Presto change-o iPhoto sorting
When you need to sort loads of photos, iPhoto 6 has two tools that can get the job done together: smart albums and the Batch Change command. To gather all your summer pictures, for example, first create a smart album (File: New Smart Album) with the condition Date Is In The Range 6/1/06 To 9/1/06. Give it the name Summer 2006. Repeat the process to create additional smart albums for other summers. Then select all the photos in each summer album, choose Photos: Batch Change, and set Comments to Summer. Now create yet another smart album with the conditions Comments Contains Summer. Peer inside this album to see all your summer photos.—Christopher Breen
Presentations on the cheap
Even if you don’t own a full-blown presentation application, such as Keynote or PowerPoint, you may need one from time to time. Rather than pungle up for such a program, prepare your slides in an application you own—such as TextEdit or AppleWorks. Save the slides as graphics files, import them into any version of iPhoto (File: Import To Library), and put them all in an album (File: New Album). Use iPhoto’s slide-show tools to create a simple presentation.—CB
Zoom and Grab
In iPhoto 6’s Slideshow mode, the Zoom control at the bottom of the window and the Grab cursor that appears when you place your cursor in iPhoto’s image-viewing area aren’t just decorative. Any adjustments you make with these tools apply to the images when they appear in the slide show. Have a few smaller images that include black bars on the side? Zoom in and position them so they fill up the entire screen during the slide show.—CB
Save your slide-show settings
If you intend to show iPhoto 6 slide shows only on your Mac’s display, it’s easy to set things up just the way you like. First, select an album (or pictures within an album) and press the Play button at the bottom of the iPhoto window. This produces the Slideshow Settings window, where you can shut off the obnoxious Ken Burns effect and choose the slide show’s transition and music. Click on the Save Settings button. The next time you view a slide show, hold down the option key as you click on play. The slide show will play immediately, using the settings you saved.—CB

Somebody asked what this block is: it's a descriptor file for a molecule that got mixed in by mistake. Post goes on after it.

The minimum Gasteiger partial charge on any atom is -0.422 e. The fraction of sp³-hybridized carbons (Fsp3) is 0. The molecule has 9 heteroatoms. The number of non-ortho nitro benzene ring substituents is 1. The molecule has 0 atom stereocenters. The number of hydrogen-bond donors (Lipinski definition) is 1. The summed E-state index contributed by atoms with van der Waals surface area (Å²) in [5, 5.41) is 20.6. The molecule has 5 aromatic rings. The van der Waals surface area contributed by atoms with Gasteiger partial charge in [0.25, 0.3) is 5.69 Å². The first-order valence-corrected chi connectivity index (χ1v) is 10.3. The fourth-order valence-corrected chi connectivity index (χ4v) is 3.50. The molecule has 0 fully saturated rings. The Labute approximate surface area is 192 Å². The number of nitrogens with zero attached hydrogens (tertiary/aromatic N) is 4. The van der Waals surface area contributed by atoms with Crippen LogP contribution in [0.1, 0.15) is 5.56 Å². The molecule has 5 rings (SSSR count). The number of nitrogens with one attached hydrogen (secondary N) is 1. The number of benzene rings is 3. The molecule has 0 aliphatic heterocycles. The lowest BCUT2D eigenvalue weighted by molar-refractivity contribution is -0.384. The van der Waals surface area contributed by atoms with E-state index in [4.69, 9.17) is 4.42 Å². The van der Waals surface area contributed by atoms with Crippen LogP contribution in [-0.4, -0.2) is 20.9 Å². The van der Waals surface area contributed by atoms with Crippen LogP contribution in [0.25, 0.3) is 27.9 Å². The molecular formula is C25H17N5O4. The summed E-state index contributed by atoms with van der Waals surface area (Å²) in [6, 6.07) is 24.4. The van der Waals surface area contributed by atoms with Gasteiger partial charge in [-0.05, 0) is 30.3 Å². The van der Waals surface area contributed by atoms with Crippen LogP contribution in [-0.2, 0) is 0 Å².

A big batch of effects
A great way to save time in Apple’s iMovie HD 6 is to select similar clips and apply the same effect to all of them—you could apply a Brightness & Contrast video effect to all the clips of your kid riding a surfboard, for example. Just control-click on one of the clips and choose Select Similar Clips from the contextual menu (see “Clip Job”). Any effect you choose will be applied to all selected clips. (This command will sometimes select clips you don’t want selected.)—CB
Clip Job iMovie’s Select Similar Clips command is the first step in applying one effect to multiple clips.
Select all your clips
Some people find it frustrating that pressing Command-A doesn’t select everything in iMovie’s timeline—it selects only video clips. To select all audio or clips in iMovie HD 6 you must be in their timeline track. Click on an audio track, for example, and choose Edit: Select All (Command-A). You can also select all video clips by control-clicking on an empty area of an audio track and choosing Select All from the contextual menu.—CB
Better iWeb searching
Apple’s iWeb lets you place a search field in your site so viewers can search your content. (Select a blog or podcast page, reveal iWeb’s Inspector window, click on the Blog & Podcast Inspector button, and enable the Display Search Field option.) But these searching capabilities are limited. To give your viewers a more thorough option, add a Google Free Site Search button to your iWeb site.